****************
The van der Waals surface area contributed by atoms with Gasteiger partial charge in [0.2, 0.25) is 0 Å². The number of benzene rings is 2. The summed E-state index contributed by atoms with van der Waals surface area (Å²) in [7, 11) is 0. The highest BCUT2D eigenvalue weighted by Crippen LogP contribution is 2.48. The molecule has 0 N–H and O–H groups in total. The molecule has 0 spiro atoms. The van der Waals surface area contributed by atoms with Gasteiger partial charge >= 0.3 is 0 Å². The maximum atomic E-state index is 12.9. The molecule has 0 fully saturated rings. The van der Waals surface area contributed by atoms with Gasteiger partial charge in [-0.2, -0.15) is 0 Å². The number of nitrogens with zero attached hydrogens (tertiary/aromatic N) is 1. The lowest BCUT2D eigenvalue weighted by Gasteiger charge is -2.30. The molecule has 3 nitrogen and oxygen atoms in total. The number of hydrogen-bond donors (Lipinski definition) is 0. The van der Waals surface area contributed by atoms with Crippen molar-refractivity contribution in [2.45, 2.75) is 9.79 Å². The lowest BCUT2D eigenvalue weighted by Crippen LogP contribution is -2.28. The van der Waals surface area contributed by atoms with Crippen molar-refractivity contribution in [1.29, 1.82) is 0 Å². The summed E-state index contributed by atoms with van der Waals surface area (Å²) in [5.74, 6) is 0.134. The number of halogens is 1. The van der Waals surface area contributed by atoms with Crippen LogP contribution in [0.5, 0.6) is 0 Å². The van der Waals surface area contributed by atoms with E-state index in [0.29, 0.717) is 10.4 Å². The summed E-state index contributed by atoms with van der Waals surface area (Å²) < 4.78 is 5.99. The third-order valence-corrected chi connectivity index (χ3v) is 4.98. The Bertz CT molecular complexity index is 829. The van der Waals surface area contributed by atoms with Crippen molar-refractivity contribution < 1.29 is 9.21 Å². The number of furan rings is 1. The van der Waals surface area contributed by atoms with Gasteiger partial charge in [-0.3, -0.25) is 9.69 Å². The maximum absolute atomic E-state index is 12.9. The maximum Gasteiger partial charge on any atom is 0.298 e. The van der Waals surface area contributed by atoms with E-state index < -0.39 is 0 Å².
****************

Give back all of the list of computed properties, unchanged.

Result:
The van der Waals surface area contributed by atoms with Gasteiger partial charge in [0.2, 0.25) is 0 Å². The number of benzene rings is 2. The summed E-state index contributed by atoms with van der Waals surface area (Å²) in [7, 11) is 0. The highest BCUT2D eigenvalue weighted by Crippen LogP contribution is 2.48. The molecule has 0 N–H and O–H groups in total. The molecule has 0 spiro atoms. The van der Waals surface area contributed by atoms with Gasteiger partial charge >= 0.3 is 0 Å². The maximum atomic E-state index is 12.9. The molecule has 0 fully saturated rings. The van der Waals surface area contributed by atoms with Gasteiger partial charge in [-0.2, -0.15) is 0 Å². The number of nitrogens with zero attached hydrogens (tertiary/aromatic N) is 1. The lowest BCUT2D eigenvalue weighted by Gasteiger charge is -2.30. The molecule has 3 nitrogen and oxygen atoms in total. The number of hydrogen-bond donors (Lipinski definition) is 0. The van der Waals surface area contributed by atoms with Crippen molar-refractivity contribution in [2.45, 2.75) is 9.79 Å². The lowest BCUT2D eigenvalue weighted by Crippen LogP contribution is -2.28. The van der Waals surface area contributed by atoms with Crippen molar-refractivity contribution in [1.29, 1.82) is 0 Å². The summed E-state index contributed by atoms with van der Waals surface area (Å²) in [5.74, 6) is 0.134. The number of halogens is 1. The van der Waals surface area contributed by atoms with Crippen LogP contribution in [0.5, 0.6) is 0 Å². The van der Waals surface area contributed by atoms with E-state index in [0.29, 0.717) is 10.4 Å². The summed E-state index contributed by atoms with van der Waals surface area (Å²) < 4.78 is 5.99. The third-order valence-corrected chi connectivity index (χ3v) is 4.98. The Bertz CT molecular complexity index is 829. The van der Waals surface area contributed by atoms with Crippen molar-refractivity contribution < 1.29 is 9.21 Å². The number of furan rings is 1. The van der Waals surface area contributed by atoms with Gasteiger partial charge in [-0.3, -0.25) is 9.69 Å². The maximum absolute atomic E-state index is 12.9. The maximum Gasteiger partial charge on any atom is 0.298 e. The van der Waals surface area contributed by atoms with E-state index < -0.39 is 0 Å².